7. pstoller

    pstoller Senior member

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    Point well taken, but is Versace the only such choice? Dolce & Gabbana and Moschino are, at their best, wittier alternatives to the glum lot you mentioned, managing to be flamboyant and fun without looking like Eurotrash stereotypes...unless, of course, they want to. Those guys at least know when they're being silly and over the top; the problem with Versace is, the humor always seems unintentional.
     
  8. LA Guy

    LA Guy Opposite Santa Staff Member Admin Moderator

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    I think that Dolce & Gabbana is only superficially similar to Versace. Dolce and Gabbana derive much of their inspiration from rural and poor Sicily, and these influences manifest clearly in their collections. Versace, in contrast, is unabashedly opulent and extravagant, and Gianni marketed his label by building marble swimming pools and gilded chandeliers. Cristal in crystal, so to speak, a far cry from Dolce and Gabbana's poor Sicilian farmer who dresses in his best (and only) suit for a wedding.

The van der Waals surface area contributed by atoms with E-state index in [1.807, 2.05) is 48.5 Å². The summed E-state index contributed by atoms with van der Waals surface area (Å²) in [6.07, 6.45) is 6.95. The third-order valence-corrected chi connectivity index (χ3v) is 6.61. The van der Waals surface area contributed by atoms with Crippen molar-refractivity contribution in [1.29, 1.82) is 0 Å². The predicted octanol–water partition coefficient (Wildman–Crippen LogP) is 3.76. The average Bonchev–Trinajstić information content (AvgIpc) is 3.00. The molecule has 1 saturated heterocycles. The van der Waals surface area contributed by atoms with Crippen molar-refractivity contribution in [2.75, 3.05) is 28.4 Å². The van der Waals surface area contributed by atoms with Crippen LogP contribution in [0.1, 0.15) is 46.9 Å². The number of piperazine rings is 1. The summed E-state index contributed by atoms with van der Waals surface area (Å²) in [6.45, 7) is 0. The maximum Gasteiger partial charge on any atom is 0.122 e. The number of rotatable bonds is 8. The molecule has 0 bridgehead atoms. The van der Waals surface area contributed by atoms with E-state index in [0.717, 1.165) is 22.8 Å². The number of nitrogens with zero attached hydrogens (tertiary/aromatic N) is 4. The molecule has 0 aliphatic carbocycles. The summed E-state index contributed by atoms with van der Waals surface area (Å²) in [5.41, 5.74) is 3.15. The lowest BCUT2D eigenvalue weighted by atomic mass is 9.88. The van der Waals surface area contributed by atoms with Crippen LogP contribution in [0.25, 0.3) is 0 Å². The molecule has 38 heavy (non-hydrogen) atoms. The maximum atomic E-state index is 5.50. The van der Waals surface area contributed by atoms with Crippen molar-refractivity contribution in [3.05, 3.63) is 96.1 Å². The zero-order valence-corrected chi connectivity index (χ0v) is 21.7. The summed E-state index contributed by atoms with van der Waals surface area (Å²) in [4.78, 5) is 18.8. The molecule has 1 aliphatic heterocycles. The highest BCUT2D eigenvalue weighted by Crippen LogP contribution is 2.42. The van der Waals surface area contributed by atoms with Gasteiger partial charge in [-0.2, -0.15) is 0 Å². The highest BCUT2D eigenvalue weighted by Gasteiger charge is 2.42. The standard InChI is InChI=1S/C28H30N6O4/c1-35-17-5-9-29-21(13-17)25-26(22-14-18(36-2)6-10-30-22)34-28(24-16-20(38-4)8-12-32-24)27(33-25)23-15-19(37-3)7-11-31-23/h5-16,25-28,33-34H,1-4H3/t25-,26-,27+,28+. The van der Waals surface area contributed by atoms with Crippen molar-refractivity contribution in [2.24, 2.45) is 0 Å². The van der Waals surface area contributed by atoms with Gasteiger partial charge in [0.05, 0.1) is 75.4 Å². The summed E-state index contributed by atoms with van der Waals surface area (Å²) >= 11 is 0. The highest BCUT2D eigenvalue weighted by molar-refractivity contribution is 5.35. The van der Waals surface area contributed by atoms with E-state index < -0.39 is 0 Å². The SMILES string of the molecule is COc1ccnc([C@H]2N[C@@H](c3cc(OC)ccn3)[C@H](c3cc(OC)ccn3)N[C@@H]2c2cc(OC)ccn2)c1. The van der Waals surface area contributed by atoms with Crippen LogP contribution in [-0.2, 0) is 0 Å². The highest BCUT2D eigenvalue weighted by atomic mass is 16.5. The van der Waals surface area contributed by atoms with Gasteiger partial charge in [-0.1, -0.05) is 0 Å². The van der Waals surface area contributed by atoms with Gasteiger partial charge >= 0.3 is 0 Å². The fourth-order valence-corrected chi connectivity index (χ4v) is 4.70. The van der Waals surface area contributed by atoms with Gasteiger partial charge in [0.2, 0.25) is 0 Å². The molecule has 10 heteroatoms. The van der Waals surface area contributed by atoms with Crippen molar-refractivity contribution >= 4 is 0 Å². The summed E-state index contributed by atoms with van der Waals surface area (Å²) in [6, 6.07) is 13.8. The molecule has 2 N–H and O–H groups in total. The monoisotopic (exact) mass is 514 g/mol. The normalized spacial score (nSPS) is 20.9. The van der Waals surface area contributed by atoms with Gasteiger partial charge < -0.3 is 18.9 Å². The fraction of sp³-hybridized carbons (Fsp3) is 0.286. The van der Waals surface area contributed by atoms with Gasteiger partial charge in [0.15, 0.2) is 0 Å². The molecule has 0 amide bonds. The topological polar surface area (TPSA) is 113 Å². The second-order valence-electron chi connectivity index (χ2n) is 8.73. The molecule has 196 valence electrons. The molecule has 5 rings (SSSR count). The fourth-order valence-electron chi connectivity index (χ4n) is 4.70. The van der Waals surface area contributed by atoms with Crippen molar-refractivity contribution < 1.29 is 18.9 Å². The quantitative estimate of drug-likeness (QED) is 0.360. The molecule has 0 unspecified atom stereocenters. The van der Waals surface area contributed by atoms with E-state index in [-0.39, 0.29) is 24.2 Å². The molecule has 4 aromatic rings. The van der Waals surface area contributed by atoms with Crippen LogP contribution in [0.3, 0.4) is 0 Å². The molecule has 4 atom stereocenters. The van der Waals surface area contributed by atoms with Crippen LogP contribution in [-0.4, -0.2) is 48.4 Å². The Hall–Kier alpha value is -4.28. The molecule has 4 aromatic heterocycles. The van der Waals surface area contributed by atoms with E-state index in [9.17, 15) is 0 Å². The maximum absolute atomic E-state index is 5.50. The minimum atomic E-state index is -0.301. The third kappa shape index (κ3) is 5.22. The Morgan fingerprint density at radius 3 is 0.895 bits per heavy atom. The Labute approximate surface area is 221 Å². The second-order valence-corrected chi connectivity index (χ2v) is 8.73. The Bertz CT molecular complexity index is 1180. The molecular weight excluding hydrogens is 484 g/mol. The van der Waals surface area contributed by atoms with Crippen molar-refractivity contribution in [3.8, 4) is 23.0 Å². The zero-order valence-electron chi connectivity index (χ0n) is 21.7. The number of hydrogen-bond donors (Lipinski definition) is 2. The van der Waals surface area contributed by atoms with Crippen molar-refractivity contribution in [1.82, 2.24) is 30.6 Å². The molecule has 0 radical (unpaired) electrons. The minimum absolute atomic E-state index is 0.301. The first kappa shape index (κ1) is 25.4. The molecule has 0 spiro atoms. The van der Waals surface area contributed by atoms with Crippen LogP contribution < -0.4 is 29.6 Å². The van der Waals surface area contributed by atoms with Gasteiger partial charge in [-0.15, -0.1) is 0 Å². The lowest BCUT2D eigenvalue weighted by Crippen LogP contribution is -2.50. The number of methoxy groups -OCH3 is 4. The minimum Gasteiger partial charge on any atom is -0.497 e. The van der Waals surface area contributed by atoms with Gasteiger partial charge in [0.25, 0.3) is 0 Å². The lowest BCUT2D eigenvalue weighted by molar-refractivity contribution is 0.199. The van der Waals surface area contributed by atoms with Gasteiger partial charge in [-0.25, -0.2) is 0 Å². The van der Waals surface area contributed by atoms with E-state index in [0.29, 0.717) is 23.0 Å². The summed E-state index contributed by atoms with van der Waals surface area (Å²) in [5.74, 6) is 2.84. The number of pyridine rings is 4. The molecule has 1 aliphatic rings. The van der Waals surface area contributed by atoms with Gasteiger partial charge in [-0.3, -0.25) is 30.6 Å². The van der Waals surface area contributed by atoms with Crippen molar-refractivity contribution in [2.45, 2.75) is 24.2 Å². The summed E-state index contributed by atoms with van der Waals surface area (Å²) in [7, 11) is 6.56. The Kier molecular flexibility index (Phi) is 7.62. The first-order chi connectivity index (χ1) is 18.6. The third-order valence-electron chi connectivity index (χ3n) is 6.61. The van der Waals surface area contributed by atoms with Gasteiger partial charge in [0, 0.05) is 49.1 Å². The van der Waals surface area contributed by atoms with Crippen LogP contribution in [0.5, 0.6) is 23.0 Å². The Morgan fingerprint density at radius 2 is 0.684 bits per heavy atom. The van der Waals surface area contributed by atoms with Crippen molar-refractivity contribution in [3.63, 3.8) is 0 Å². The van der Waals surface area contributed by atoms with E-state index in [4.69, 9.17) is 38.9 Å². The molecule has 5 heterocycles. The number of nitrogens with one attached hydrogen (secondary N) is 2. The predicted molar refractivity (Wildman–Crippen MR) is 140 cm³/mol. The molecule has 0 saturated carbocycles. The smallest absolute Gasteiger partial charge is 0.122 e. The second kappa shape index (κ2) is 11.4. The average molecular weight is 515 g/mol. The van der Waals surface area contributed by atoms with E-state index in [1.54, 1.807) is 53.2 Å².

I don't think that either label is "witty" in the same way Moschino tries to be (I'm not a big fan).
     
  9. pstoller

    pstoller Senior member

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    Well, yeah, but you make that sound like it's a bad thing. The only way I'd ever want to be similar to Versace is superficially (and fiscally, of course). Dolce & Gabbana is likewise superficially similar to Gucci; it depends which parts of which collections we're talking about.